In order to use those otherwise wasted sheets of copy paper, I collect them until I have a stack my stapler can hold together; then I stack them with the cleanest side up. Put three staples along one long side, then repeat on the other side. Cut between the staples to make three stacks of scratch paper. Sometimes I leave them the full width of the paper for longer stacks.
By Ann Winberg from Loup City, NE
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I love to dye papers for my handmade notebooks and journals. This week I found out I could scent these pages beautifully.
After you have a garage sale, and before you donate your books to the library or the church, why not take out the fly leaves (blank pages in the front and back of most any kind of book)?
I fold the 8x11 paper into thirds the long way. I then separate the paper into three pieces, cutting on the fold lines. Fold the pieces in half and cut them again.
Around our house, we use Day-Planners and several different calendars simultaneously, which ultimately leaves us with a lot of paper that needs recycling. We've discovered that one way to Reduce/Reuse/Recycle these particular forms of waste paper is to turn them into new scratch-pads for notes, grocery lists, etc. It's easy and only takes a minute! Simply cut long strips from your old planner or calendar, trim to neaten, staple on one end and you're done. Stacks and stacks of free note-pads. Enjoy!
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Is there an easy way to connect paper on a note pad?
I just use a binder clip. You can find them anywhere and they hang well on the wall next to the desk, fridge, or door. Hope that helps.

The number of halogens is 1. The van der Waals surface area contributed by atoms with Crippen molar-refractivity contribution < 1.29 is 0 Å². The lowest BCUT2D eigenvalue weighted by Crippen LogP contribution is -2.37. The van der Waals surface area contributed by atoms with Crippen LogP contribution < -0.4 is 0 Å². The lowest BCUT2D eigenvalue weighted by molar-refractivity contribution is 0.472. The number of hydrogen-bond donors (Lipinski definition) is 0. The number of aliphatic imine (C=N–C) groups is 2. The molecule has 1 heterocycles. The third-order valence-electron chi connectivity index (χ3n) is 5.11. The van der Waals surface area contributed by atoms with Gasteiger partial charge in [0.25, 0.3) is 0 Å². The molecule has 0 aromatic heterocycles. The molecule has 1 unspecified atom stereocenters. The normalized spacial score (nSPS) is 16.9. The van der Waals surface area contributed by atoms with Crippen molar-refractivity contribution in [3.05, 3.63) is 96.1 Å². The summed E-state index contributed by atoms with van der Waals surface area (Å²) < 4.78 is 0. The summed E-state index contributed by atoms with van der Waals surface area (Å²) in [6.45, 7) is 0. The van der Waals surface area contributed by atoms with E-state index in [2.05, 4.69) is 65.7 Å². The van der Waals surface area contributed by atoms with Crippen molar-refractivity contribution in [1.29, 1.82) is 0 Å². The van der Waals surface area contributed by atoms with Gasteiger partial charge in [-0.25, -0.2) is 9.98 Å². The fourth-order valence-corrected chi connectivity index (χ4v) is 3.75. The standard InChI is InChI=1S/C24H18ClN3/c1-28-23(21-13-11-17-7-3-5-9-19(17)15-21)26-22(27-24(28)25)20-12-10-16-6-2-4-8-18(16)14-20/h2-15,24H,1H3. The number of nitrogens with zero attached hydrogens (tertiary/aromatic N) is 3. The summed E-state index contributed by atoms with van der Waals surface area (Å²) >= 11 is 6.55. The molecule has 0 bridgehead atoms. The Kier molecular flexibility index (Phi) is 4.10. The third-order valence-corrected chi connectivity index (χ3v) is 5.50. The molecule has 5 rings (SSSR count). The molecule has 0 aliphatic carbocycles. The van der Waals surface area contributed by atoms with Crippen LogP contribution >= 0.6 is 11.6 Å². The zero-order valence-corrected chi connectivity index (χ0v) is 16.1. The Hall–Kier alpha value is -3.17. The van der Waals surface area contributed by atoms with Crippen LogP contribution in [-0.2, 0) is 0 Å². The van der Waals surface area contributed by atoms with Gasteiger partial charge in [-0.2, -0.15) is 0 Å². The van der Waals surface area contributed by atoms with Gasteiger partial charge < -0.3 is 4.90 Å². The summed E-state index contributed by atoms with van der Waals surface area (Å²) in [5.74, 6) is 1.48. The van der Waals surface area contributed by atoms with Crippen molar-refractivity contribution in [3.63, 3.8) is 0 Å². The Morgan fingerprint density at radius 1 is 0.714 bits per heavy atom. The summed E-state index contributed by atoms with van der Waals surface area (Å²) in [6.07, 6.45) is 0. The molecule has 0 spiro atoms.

I keep a bunch of scraps for notes in a wooden dinner napkin holder my Grandma gave me. For a pad that holds together, I've used a clothespin on top. If it's not a very thick bunch, you can sew it on the sewing machine.
I cut used paper from the printer in four pieces, stack them with the clean side up and staple one corner.
I've read about making note pads from recycled paper, what is the name of the "red, sticky goo" used to make the note pads hold together? Thanks.
I've made these in the past. I used Sparco padding compound from an office supply store. After stacking my paper and clipping it together, I would run a small line of the compound (from a travel squirt bottle) down the edge I wanted to bind. Then spread it with a foam paint brush. After a couple of coats and drying, you're good to go.
Hope this helps.
Years ago at the bank we just used ordinary glue sticks. Just ran them a couple of times over the edges, letting it dry between each layer.
Rubber cement works, too and is easy to find
Does anyone have a recommendation which glue to use for a padding compound? (the glue used to stick a paper pad together)
By maplesugar from Peterborough, ON
Try rubber cement I think they still sell it at office supply stores. If all else fails, I would get a heavy duty stapler and book binding tape. Staple the sheets of the pad together then seal the edges with book binding tape.
I make paper pads from scrap paper quite often. I have used rubber cement, hot glue and white glue. They all work more or less. I like the white glue best. Use binder clips side by side to hold your paper tightly together, then spread on the glue with your finger. Make sure it covers the entire top of the pad. When it's dry, remove the binder clips.
If you choose to staple the top, perforate the pad about a half inch from the top buy running a few sheets at a time through your sewing machine using an unthreaded needle (an old one). Sheet will tear off easily.
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I volunteer every week at my son's school and I noticed that they recycle their throw away paper. I needed some scratch paper so I dug through the scrap paper recycle bin to use some.
Recycle scrap paper by cutting it into same size pieces (use a paper cutter), then stack the paper evenly. Tap the top edge that you will glue, to make sure it is as even as possible.
You will need: Paper, white glue, paintbrush, cardboard, heavy weight objects and a straight edged knife. Take 8 1/2x11 inch pieces of paper and cut them into fourths